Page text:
Android users in Ukraine get a feature that no one but Putin wishes was necessary

Android users in Ukraine get a feature that no one but Putin wishes was necessary

Google has been very swift to react to events in Ukraine in an effort to save as many lives as possible. As Google Maps traffic soared in Ukraine with citizens driving (and even walking) their way across the border to Poland, Google decided to disable some of its features to prevent Maps from being used to track the movements of people inside Ukraine.

Android users in Ukraine receive Air Raid Alerts on their phones

Google rightly believes that crowdsourced data and traffic information could be used by the Russians as intelligence. While disabling those features on Google Maps was the right thing to do, Google has added an important feature for Android users in the war-ravaged country. The company recently updated a blog it published earlier this month that revealed the steps it was taking to help Ukraine and mentioned that it started pushing out a rapid Air Raid Alerts system for Android.

Google was asked to develop this feature by the government of Ukraine to supplement the country’s own system. The data that is used by Google to warn Ukrainians that they need to quickly find a safe spot comes from the alerts that Ukraine delivers itself.

Google also announced earlier this past week that it has stopped “the vast majority of our commercial activities in Russia – including ads on our properties and networks globally for all Russian-based advertisers, new Cloud sign ups, the payments functionality for most of our services , and monetization features for YouTube viewers in Russia. ” Yet, the company acknowledges that its free services including Search, Gmail, and YouTube are still up and running in Russia. Google states that it will continue to keep a close watch on developments.

We would imagine that Google sees the Russian people as victims as well (although obviously not to the same extreme as Ukrainians), and as long as it is not accepting payments for Search, Gmail, and YouTube, it feels that it should not deprive the Russian people of using these apps.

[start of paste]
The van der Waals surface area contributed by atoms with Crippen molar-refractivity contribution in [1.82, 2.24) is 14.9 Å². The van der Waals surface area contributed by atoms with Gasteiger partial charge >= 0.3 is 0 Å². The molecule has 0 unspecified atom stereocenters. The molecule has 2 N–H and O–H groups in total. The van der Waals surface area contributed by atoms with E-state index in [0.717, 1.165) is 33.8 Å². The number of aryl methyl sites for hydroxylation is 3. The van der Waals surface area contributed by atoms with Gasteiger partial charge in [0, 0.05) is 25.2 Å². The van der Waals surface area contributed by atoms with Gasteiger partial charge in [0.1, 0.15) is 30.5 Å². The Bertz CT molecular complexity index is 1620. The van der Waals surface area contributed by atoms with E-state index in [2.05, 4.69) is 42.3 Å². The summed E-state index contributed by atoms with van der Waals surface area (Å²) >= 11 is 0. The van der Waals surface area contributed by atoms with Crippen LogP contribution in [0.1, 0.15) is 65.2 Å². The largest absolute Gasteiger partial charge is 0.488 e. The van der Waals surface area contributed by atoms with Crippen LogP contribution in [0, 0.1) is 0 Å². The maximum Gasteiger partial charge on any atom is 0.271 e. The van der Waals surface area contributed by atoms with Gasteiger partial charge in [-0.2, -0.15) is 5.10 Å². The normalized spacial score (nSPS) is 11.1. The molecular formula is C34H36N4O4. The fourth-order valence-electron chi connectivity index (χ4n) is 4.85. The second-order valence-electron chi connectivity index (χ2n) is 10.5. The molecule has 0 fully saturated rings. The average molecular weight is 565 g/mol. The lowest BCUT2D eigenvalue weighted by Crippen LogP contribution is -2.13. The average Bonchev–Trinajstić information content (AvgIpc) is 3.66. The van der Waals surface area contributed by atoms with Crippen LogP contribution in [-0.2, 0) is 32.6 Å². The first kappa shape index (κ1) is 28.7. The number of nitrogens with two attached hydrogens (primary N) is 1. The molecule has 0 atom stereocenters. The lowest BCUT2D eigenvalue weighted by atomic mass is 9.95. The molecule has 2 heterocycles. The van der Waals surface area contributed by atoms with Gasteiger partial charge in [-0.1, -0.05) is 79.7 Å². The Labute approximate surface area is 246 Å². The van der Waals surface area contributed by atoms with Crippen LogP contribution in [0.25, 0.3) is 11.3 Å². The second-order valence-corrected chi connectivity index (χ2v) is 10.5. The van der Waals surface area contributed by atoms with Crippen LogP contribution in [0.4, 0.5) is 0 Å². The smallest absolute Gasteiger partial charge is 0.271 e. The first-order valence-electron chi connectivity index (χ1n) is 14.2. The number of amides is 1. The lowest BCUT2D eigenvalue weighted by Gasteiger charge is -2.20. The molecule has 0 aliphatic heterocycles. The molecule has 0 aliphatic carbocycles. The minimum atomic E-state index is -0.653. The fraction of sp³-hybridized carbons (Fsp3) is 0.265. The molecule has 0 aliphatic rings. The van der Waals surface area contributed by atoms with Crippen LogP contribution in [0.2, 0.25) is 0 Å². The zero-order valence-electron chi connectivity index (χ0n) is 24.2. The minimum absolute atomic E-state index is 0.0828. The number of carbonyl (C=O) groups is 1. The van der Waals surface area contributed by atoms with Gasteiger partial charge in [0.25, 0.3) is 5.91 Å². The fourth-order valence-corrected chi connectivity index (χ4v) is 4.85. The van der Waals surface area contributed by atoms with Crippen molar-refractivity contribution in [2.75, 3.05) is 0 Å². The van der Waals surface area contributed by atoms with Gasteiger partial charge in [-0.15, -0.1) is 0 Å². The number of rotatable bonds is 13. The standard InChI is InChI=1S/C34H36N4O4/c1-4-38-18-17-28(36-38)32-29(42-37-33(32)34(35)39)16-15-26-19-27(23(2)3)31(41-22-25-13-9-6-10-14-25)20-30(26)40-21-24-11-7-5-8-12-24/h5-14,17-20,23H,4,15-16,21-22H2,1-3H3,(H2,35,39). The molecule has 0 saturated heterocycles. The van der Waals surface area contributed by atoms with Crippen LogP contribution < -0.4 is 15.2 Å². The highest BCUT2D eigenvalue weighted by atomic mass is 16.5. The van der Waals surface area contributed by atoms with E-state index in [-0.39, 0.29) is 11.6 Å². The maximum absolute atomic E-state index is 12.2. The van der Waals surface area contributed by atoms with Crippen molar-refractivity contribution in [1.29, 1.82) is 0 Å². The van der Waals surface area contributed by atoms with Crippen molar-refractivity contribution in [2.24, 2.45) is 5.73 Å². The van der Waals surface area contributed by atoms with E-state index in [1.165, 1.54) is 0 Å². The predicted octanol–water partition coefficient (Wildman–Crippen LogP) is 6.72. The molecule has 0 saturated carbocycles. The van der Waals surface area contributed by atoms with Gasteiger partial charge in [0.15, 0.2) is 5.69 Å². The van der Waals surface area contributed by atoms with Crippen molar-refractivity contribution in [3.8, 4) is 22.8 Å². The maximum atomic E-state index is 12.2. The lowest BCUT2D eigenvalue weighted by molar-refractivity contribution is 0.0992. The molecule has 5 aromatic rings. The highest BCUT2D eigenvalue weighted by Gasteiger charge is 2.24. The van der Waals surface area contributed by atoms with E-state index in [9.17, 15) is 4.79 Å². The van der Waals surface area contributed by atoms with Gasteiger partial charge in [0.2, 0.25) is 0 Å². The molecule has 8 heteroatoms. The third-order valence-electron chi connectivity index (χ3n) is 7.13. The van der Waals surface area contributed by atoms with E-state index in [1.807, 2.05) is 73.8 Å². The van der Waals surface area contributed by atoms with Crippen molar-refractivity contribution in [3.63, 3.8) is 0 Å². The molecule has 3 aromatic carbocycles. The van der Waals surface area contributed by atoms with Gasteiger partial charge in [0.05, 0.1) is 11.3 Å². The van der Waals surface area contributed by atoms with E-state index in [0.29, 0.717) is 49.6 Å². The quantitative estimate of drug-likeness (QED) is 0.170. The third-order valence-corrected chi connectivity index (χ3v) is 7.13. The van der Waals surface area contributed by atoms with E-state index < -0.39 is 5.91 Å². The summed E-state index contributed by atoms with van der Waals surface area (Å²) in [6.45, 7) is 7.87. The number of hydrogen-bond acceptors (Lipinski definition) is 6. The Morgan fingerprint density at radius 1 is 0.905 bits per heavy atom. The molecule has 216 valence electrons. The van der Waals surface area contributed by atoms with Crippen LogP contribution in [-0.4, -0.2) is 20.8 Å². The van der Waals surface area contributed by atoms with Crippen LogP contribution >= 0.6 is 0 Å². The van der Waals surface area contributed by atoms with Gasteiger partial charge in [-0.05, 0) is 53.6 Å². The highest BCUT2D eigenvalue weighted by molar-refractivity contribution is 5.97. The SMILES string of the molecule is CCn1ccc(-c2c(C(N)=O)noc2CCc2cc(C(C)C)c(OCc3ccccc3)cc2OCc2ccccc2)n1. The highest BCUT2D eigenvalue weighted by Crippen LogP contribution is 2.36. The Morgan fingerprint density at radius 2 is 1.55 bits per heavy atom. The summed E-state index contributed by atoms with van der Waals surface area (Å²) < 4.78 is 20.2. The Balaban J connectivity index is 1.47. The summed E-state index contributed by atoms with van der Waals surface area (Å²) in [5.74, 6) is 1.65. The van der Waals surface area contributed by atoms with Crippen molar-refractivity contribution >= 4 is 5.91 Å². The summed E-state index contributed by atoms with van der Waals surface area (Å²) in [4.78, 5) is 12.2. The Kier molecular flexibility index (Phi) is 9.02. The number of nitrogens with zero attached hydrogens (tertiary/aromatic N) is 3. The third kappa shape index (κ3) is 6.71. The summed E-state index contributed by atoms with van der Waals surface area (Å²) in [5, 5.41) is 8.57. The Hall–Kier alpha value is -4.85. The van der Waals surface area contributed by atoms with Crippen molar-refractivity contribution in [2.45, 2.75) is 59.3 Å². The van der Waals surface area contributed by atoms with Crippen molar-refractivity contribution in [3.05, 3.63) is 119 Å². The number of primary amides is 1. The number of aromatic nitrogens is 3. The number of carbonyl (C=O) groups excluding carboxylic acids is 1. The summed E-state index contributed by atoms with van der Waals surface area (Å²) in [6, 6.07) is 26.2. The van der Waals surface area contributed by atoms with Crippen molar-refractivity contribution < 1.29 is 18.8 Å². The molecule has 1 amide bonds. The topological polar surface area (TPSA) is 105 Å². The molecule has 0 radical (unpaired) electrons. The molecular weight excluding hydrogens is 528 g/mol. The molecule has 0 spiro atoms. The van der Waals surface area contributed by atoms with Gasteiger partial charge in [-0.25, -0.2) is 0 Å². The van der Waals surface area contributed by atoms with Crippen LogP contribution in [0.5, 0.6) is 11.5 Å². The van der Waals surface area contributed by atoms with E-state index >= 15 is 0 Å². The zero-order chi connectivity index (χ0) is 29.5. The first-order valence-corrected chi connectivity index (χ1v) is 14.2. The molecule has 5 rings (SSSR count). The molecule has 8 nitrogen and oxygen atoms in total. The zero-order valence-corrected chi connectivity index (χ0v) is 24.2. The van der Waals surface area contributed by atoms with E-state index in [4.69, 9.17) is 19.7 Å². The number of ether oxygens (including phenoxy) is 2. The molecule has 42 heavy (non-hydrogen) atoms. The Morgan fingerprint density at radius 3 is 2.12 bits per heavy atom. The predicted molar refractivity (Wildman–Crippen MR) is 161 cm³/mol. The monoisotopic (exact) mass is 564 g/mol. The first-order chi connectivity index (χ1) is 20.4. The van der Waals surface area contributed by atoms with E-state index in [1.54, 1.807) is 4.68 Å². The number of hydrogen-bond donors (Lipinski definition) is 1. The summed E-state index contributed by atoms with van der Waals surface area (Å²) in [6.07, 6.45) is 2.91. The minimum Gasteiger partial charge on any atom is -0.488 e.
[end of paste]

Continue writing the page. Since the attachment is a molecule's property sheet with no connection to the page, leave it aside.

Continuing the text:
Google is also giving companies in countries bordering Ukraine the opportunity to include on their Business Profile in Google Maps and Search information about whether they offer services to Ukrainian refugees. Hotel firms are posting on their Business Profiles whether they are giving Ukrainian refugees free or discounted accommodations.

Other tech firms are helping out with some major US carriers offering free calls and texts to and from Ukraine. Some of these offers have recently expired, but Verizon has announced that it will continue to waive charges through March 17th for international calls, texts, and in-country data charges for consumers and enterprise customers to and from Hungary, Moldova, Poland, Romania, Slovakia, and Ukraine.

UScellular is allowing its subscribers to make free calls to and from Ukraine through March 31st.

Apple announced early in March that it was halting sales of its popular products in Russia including the iPhone, iPad, and Mac, although that might have had more to do with the rapidly depreciating Ruble and the sanctions placed on the Russian financial system. It also left the App Store open, but that might be for the same reasons Google has not disabled YouTube, Search, and Gmail in Russia.

Apple also followed Google by shutting down some features of Apple Maps in Ukraine including Live Traffic. This prevents Ukrainian citizens from being tracked by Russian forces.

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